DUBAI, United Arab Emirates (AP) - An explosion struck an Israeli-owned cargo ship sailing out of the Middle East on Friday, an unexplained blast renewing concerns about ship security amid escalating tensions between the U.S. and Iran.
The crew and vessel were safe, according to the United Kingdom Maritime Trade Operations, which is run by the British navy. The explosion forced the vessel to head to the nearest port.
The site of the blast, the Gulf of Oman, saw a series of explosions in 2019 that the U.S. Navy blamed on Iran against the backdrop of steeply rising threats between former President Donald Trump and Iranian leaders. Tehran denied the accusations, which came after Trump abandoned Tehran’s 2015 nuclear deal with world powers and reimposed harsh sanctions on the country.
In recent weeks, as the administration of Joe Biden looks to re-engage with Iran, Tehran has escalated its breaches of the nuclear accord to create leverage over Washington. The deal saw Tehran agree to limit its enrichment of uranium in exchange for the lifting of crippling sanctions.
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Dryad Global, a maritime intelligence firm, identified the stricken vessel as the MV Helios Ray, a Bahaman-flagged roll-on, roll-off vehicle cargo ship. Another private security official, who spoke to The Associated Press on condition of anonymity to discuss intelligence matters, similarly identified the ship as the Helios Ray.
Satellite-tracking data from website MarineTraffic.com showed the Helios Ray had been nearly entering the Arabian Sea around 0600 GMT Friday before it suddenly turned around and began heading back toward the Strait of Hormuz. It still listed Singapore as its destination on its tracker.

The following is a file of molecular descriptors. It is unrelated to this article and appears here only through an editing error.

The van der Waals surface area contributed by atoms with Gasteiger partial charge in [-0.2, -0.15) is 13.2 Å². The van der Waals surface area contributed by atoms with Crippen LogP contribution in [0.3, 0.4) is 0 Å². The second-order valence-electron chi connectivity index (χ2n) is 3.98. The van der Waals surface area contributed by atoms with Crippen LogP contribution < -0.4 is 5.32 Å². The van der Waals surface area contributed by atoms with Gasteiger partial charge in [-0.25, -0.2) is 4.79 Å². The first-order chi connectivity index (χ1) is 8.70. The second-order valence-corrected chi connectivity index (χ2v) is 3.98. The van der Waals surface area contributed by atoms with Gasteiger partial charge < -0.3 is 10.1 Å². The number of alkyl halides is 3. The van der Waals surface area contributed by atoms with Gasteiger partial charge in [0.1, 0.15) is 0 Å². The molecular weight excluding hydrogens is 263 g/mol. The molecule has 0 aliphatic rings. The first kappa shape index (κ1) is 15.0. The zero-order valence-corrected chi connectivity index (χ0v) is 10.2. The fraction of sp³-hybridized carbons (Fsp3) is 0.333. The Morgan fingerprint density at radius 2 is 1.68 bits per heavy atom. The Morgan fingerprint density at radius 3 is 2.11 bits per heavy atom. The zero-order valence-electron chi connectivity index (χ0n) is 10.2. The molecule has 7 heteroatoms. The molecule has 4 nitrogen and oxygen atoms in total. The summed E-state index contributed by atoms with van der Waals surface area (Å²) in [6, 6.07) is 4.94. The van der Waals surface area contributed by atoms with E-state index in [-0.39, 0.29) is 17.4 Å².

A United Nations ship database identified the vessel’s owners as a Tel Aviv-based firm called Ray Shipping Ltd. Calls to Ray Shipping rang unanswered Friday.
Abraham Ungar, 74, who goes by “Rami,” is the founder of Ray Shipping Ltd., and is known as one of the richest men in Israel. He made his fortune in shipping and construction.
According to the Nikola Y. Vaptsarov Naval Academy, where Ungar provides support and maritime training, he owns dozens of car-carrying ships and employs thousands of engineers.
The U.S. Navy's Bahrain-based 5th Fleet was “aware and monitoring” the situation, Cmdr. Rebecca Rebarich told the AP. She declined to immediately comment further.
While the circumstances of the explosion remain unclear, Dryad Global said it was very possible the blast stemmed from “asymmetric activity by Iranian military."
As Iran seeks to pressure the United States to lift sanctions, the country may seek “to exercise forceful diplomacy through military means,” Dryad reported. Iran did not immediately acknowledge the incident.
The explosion on Friday recalled the summer of 2019, when the U.S. military blamed Iran for suspected attacks on two oil tankers near the Strait of Hormuz, one of the world's most strategic shipping lanes. In the preceding months, the U.S. had attributed a series of suspected attacks to Iran, including the use of limpet mines - designed to be attached magnetically to a ship’s hull - to cripple four oil tankers off the nearby Emirati port of Fujairah.
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